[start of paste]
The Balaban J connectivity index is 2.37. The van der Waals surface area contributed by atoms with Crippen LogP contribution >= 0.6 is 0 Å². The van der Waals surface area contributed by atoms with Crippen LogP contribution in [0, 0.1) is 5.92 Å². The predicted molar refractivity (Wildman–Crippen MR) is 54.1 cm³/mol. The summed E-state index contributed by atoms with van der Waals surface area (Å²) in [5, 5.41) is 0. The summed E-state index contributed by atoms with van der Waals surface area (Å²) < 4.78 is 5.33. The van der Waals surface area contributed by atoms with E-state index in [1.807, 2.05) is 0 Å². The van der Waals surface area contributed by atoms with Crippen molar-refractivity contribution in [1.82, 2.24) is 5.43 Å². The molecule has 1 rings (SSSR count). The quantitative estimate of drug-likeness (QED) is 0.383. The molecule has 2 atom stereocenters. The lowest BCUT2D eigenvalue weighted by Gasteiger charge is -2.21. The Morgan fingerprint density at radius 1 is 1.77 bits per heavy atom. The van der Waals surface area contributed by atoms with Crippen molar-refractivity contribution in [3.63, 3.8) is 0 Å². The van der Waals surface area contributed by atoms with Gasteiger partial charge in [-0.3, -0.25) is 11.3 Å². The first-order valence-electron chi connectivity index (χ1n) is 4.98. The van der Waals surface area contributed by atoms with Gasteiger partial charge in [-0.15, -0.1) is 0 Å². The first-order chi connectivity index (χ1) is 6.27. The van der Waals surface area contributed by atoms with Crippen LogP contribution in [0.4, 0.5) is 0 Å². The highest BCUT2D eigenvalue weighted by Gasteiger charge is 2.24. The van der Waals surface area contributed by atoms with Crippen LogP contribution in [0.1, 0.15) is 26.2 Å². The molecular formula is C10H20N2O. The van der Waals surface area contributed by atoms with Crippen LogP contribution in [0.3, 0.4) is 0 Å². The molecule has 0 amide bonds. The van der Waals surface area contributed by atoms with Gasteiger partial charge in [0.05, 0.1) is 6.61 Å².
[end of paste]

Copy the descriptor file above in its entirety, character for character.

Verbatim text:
The Balaban J connectivity index is 2.37. The van der Waals surface area contributed by atoms with Crippen LogP contribution >= 0.6 is 0 Å². The van der Waals surface area contributed by atoms with Crippen LogP contribution in [0, 0.1) is 5.92 Å². The predicted molar refractivity (Wildman–Crippen MR) is 54.1 cm³/mol. The summed E-state index contributed by atoms with van der Waals surface area (Å²) in [5, 5.41) is 0. The summed E-state index contributed by atoms with van der Waals surface area (Å²) < 4.78 is 5.33. The van der Waals surface area contributed by atoms with E-state index in [1.807, 2.05) is 0 Å². The van der Waals surface area contributed by atoms with Crippen molar-refractivity contribution in [1.82, 2.24) is 5.43 Å². The molecule has 1 rings (SSSR count). The quantitative estimate of drug-likeness (QED) is 0.383. The molecule has 2 atom stereocenters. The lowest BCUT2D eigenvalue weighted by Gasteiger charge is -2.21. The Morgan fingerprint density at radius 1 is 1.77 bits per heavy atom. The van der Waals surface area contributed by atoms with Crippen molar-refractivity contribution in [3.63, 3.8) is 0 Å². The van der Waals surface area contributed by atoms with Gasteiger partial charge in [-0.3, -0.25) is 11.3 Å². The first-order valence-electron chi connectivity index (χ1n) is 4.98. The van der Waals surface area contributed by atoms with Gasteiger partial charge in [-0.15, -0.1) is 0 Å². The first-order chi connectivity index (χ1) is 6.27. The van der Waals surface area contributed by atoms with Crippen LogP contribution in [0.4, 0.5) is 0 Å². The highest BCUT2D eigenvalue weighted by Gasteiger charge is 2.24. The van der Waals surface area contributed by atoms with Crippen LogP contribution in [0.1, 0.15) is 26.2 Å². The molecular formula is C10H20N2O. The van der Waals surface area contributed by atoms with Crippen LogP contribution in [0.3, 0.4) is 0 Å². The molecule has 0 amide bonds. The van der Waals surface area contributed by atoms with Gasteiger partial charge in [0.05, 0.1) is 6.61 Å².